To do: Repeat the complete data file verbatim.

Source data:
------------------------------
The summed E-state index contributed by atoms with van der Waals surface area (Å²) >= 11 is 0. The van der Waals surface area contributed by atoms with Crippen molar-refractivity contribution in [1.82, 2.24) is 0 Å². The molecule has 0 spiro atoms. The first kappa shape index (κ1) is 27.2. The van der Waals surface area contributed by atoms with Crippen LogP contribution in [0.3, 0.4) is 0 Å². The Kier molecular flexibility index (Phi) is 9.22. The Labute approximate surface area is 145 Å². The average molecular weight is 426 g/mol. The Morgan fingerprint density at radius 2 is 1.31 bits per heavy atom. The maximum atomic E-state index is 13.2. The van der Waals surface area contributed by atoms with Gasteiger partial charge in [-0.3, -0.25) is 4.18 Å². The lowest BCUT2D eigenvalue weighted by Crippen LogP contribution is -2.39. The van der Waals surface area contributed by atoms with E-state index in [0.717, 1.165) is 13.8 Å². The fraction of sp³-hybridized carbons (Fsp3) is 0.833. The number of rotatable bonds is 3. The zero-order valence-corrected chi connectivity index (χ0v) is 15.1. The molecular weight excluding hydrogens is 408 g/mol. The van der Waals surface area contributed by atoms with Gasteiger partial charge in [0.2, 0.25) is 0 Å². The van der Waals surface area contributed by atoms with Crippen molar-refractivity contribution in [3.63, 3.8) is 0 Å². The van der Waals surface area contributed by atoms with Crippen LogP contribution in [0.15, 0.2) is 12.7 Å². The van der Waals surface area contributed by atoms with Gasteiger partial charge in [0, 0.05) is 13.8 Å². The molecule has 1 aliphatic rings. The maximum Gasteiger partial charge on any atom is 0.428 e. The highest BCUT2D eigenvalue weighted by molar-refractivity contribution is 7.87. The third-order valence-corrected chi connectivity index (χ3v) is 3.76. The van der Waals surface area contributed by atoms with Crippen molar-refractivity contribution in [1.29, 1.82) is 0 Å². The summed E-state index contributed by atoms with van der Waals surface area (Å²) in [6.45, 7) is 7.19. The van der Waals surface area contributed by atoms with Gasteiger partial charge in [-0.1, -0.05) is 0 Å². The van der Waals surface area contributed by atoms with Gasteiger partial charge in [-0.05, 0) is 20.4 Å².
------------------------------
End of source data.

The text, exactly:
The summed E-state index contributed by atoms with van der Waals surface area (Å²) >= 11 is 0. The van der Waals surface area contributed by atoms with Crippen molar-refractivity contribution in [1.82, 2.24) is 0 Å². The molecule has 0 spiro atoms. The first kappa shape index (κ1) is 27.2. The van der Waals surface area contributed by atoms with Crippen LogP contribution in [0.3, 0.4) is 0 Å². The Kier molecular flexibility index (Phi) is 9.22. The Labute approximate surface area is 145 Å². The average molecular weight is 426 g/mol. The Morgan fingerprint density at radius 2 is 1.31 bits per heavy atom. The maximum atomic E-state index is 13.2. The van der Waals surface area contributed by atoms with Gasteiger partial charge in [-0.3, -0.25) is 4.18 Å². The lowest BCUT2D eigenvalue weighted by Crippen LogP contribution is -2.39. The van der Waals surface area contributed by atoms with E-state index in [0.717, 1.165) is 13.8 Å². The fraction of sp³-hybridized carbons (Fsp3) is 0.833. The number of rotatable bonds is 3. The zero-order valence-corrected chi connectivity index (χ0v) is 15.1. The molecular weight excluding hydrogens is 408 g/mol. The van der Waals surface area contributed by atoms with Gasteiger partial charge in [0.2, 0.25) is 0 Å². The van der Waals surface area contributed by atoms with Crippen molar-refractivity contribution in [3.63, 3.8) is 0 Å². The van der Waals surface area contributed by atoms with Crippen LogP contribution in [0.15, 0.2) is 12.7 Å². The van der Waals surface area contributed by atoms with Gasteiger partial charge in [0, 0.05) is 13.8 Å². The molecule has 1 aliphatic rings. The maximum Gasteiger partial charge on any atom is 0.428 e. The highest BCUT2D eigenvalue weighted by molar-refractivity contribution is 7.87. The third-order valence-corrected chi connectivity index (χ3v) is 3.76. The van der Waals surface area contributed by atoms with Crippen molar-refractivity contribution in [1.29, 1.82) is 0 Å². The summed E-state index contributed by atoms with van der Waals surface area (Å²) in [6.45, 7) is 7.19. The van der Waals surface area contributed by atoms with Gasteiger partial charge in [-0.1, -0.05) is 0 Å². The van der Waals surface area contributed by atoms with Gasteiger partial charge in [-0.05, 0) is 20.4 Å².